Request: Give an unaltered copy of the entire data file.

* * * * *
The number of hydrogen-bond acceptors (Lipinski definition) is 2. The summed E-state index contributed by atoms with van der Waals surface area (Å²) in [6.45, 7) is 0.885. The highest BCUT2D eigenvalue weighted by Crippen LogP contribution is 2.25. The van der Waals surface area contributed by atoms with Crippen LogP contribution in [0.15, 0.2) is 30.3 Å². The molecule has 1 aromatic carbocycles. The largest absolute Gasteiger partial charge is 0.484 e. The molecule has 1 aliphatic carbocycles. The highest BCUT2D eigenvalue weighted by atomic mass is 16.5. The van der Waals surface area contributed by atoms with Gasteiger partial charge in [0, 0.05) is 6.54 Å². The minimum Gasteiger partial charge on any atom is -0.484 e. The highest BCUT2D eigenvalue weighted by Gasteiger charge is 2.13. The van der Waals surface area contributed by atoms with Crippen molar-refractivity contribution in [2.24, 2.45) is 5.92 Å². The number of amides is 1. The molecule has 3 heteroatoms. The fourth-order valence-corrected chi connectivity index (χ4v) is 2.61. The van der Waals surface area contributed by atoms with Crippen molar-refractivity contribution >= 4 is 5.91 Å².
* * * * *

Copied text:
The number of hydrogen-bond acceptors (Lipinski definition) is 2. The summed E-state index contributed by atoms with van der Waals surface area (Å²) in [6.45, 7) is 0.885. The highest BCUT2D eigenvalue weighted by Crippen LogP contribution is 2.25. The van der Waals surface area contributed by atoms with Crippen LogP contribution in [0.15, 0.2) is 30.3 Å². The molecule has 1 aromatic carbocycles. The largest absolute Gasteiger partial charge is 0.484 e. The molecule has 1 aliphatic carbocycles. The highest BCUT2D eigenvalue weighted by atomic mass is 16.5. The van der Waals surface area contributed by atoms with Gasteiger partial charge in [0, 0.05) is 6.54 Å². The minimum Gasteiger partial charge on any atom is -0.484 e. The highest BCUT2D eigenvalue weighted by Gasteiger charge is 2.13. The van der Waals surface area contributed by atoms with Crippen molar-refractivity contribution in [2.24, 2.45) is 5.92 Å². The number of amides is 1. The molecule has 3 heteroatoms. The fourth-order valence-corrected chi connectivity index (χ4v) is 2.61. The van der Waals surface area contributed by atoms with Crippen molar-refractivity contribution >= 4 is 5.91 Å².